In a period that’s been nothing short of turbulent, quick-service restaurants have managed to make a rebound and soar over recent months. Fast-food transactions bottomed out in April to negative 35 percent versus 2019, when stay-at-home orders dictated the digital shift. Brands could no longer rely on foot traffic to drive sales, and, almost overnight, the need to meet customers in this new normal demanded a digital strategy. This figure quickly improved in December to negative 8 percent, as restaurants recalibrated. Yet, the risk of bankruptcy remains high.
As ongoing restrictions loom over the restaurant industry, 40 percent of operators are unsure they’ll make it past March this year, with up to seven million U.S. workers at risk of redundancy by June. Quick-serves that made material investments in digital operations, before the pandemic are reaping the benefits and weathering the disruption better than others. Look no further than your local Chick-fil-A during peak hours. The drive thru line likely stretches around the block, but customer satisfaction is still the highest in the industry.
Smaller brands are in a unique position. On one hand, it’s never been easier to launch a digital only brand via ghost kitchens. On the other side of the spectrum, the baseline customer expectation is a custom web app, mobile app, loyalty program and easy third-party ordering. These solutions represent millions of dollars of investment, far beyond what a small quick-service restaurant can muster. As such, it should be expected that smaller quick-serves will have a more difficult time scaling to the point that regional entities and larger brands can. Regardless of where a quick-service restaurant falls on the spectrum, keep in mind that the period of deep digital investment has really just started to heat up and organizations can’t afford to take their foot of the pedal in redesigning their digital roadmaps.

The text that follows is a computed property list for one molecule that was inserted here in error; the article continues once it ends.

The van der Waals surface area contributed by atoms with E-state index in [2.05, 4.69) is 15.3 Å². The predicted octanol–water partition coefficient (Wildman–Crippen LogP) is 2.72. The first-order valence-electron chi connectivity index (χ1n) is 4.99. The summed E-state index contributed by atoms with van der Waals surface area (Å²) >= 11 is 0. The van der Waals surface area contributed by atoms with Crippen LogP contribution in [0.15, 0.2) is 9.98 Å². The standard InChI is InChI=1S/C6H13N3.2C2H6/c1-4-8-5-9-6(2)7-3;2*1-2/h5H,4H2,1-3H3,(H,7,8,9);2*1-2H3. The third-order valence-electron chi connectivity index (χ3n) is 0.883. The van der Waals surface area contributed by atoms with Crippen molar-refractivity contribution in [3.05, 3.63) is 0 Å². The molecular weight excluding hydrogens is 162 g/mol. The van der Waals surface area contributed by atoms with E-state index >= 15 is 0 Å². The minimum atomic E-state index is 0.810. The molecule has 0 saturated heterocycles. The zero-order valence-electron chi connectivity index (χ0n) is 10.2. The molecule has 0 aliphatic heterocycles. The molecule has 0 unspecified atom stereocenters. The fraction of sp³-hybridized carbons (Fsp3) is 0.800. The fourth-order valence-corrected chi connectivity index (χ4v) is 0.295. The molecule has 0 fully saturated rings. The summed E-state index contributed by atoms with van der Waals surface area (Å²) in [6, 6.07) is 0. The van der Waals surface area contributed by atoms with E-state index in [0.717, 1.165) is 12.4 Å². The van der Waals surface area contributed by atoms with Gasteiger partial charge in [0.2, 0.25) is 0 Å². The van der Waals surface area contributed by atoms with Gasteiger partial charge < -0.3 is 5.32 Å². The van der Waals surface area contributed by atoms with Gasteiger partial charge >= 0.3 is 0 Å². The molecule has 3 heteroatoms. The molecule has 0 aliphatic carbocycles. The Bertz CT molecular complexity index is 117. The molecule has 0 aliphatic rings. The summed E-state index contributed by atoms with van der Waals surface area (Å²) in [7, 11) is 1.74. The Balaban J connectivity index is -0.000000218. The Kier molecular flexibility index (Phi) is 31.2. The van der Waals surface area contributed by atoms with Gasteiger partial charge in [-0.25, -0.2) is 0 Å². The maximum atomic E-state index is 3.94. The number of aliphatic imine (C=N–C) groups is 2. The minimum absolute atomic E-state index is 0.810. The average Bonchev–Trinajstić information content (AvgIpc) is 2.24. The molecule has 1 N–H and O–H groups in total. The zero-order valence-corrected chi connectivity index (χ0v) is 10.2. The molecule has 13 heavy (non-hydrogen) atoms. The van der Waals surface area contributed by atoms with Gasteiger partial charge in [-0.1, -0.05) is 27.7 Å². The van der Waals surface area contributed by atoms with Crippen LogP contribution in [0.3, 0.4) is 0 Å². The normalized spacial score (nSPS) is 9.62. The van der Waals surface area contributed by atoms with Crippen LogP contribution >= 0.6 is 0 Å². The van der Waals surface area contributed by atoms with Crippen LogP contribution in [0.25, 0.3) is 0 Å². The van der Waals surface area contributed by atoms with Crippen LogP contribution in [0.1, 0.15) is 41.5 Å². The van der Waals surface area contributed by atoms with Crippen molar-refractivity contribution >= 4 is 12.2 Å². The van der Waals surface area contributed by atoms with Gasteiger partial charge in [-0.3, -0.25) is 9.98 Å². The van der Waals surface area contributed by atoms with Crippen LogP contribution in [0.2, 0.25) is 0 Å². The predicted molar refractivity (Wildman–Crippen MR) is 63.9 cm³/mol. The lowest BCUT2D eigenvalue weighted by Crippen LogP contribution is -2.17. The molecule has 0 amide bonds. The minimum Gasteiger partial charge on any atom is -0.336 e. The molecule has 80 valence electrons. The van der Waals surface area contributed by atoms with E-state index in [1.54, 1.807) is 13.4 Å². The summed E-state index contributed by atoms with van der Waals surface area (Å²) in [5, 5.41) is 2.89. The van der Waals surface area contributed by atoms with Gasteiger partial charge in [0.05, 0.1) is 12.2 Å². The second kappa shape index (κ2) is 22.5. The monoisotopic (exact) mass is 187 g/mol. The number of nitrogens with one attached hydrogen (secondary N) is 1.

What if consumers never want to dine in again? How can brands ensure their survival?
Below are three core practices that restaurants should consider for navigating the now, comeback, and future.
1. Perfect the basics
Quick-service restaurants tend to have an upper hand on full-service chains, in that they’re one of the most mature in their capabilities for off-premise service. Several pizza chains in the U.S. are experiencing heightening demand for takeout. Papa John’s saw sales spike 28 percent in the second quarter compared to the year before, however, this isn’t the case across the board. Most quick-serves need to double down on their online channels to make life easier for the safety-conscious customer.
No longer can brands bank on, “build it and they will come.” Most top restaurants already have native mobile apps, but are now rethinking how they can innovate to reduce the amount of time and effort it takes to complete orders. It’s therefore valuable to optimize the basics, perhaps something as small as a store lookup feature on an app, and iterate quickly cater to heightening demand for the highest ROI.
This same principal applies to your crew. Don’t neglect investing in technology solutions that enable your employees to do more with less labor expense. Key examples of this would include next gen KDS, technology enabled drive thru and better PODS for peak-time ordering.
2. Learn about cross-industry digital engagement